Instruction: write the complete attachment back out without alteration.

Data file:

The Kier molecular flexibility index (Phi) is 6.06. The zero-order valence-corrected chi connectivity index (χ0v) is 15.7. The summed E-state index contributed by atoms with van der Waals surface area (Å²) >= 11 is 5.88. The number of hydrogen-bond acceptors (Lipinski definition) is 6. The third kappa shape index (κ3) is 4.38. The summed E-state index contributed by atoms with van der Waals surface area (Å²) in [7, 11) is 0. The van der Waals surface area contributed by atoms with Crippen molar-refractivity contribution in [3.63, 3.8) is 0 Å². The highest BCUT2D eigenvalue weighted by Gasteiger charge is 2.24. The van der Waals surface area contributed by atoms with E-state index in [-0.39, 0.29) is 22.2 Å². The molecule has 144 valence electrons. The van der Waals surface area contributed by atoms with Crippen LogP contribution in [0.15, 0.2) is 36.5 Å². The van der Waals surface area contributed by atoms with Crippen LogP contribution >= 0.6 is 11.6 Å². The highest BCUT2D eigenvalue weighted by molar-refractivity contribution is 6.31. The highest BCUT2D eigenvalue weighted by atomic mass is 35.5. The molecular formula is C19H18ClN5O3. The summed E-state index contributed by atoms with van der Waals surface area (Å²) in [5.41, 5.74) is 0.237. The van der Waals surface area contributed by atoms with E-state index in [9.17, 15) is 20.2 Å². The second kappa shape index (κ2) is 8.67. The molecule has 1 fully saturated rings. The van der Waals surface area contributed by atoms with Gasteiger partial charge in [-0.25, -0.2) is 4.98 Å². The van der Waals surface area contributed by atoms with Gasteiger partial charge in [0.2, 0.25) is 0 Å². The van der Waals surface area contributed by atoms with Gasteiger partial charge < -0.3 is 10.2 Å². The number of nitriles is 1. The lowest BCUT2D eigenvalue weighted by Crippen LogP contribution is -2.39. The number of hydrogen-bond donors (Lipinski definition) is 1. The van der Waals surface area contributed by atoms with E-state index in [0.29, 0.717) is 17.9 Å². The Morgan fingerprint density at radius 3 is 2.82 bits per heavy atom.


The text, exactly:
The Kier molecular flexibility index (Phi) is 6.06. The zero-order valence-corrected chi connectivity index (χ0v) is 15.7. The summed E-state index contributed by atoms with van der Waals surface area (Å²) >= 11 is 5.88. The number of hydrogen-bond acceptors (Lipinski definition) is 6. The third kappa shape index (κ3) is 4.38. The summed E-state index contributed by atoms with van der Waals surface area (Å²) in [7, 11) is 0. The van der Waals surface area contributed by atoms with Crippen molar-refractivity contribution in [3.63, 3.8) is 0 Å². The highest BCUT2D eigenvalue weighted by Gasteiger charge is 2.24. The van der Waals surface area contributed by atoms with E-state index in [-0.39, 0.29) is 22.2 Å². The molecule has 144 valence electrons. The van der Waals surface area contributed by atoms with Crippen LogP contribution in [0.15, 0.2) is 36.5 Å². The van der Waals surface area contributed by atoms with Crippen LogP contribution >= 0.6 is 11.6 Å². The highest BCUT2D eigenvalue weighted by molar-refractivity contribution is 6.31. The highest BCUT2D eigenvalue weighted by atomic mass is 35.5. The molecular formula is C19H18ClN5O3. The summed E-state index contributed by atoms with van der Waals surface area (Å²) in [5.41, 5.74) is 0.237. The van der Waals surface area contributed by atoms with E-state index in [9.17, 15) is 20.2 Å². The second kappa shape index (κ2) is 8.67. The molecule has 1 fully saturated rings. The van der Waals surface area contributed by atoms with Gasteiger partial charge in [-0.25, -0.2) is 4.98 Å². The van der Waals surface area contributed by atoms with Gasteiger partial charge in [0.2, 0.25) is 0 Å². The van der Waals surface area contributed by atoms with Gasteiger partial charge < -0.3 is 10.2 Å². The number of nitriles is 1. The lowest BCUT2D eigenvalue weighted by Crippen LogP contribution is -2.39. The number of hydrogen-bond donors (Lipinski definition) is 1. The van der Waals surface area contributed by atoms with E-state index in [0.29, 0.717) is 17.9 Å². The Morgan fingerprint density at radius 3 is 2.82 bits per heavy atom.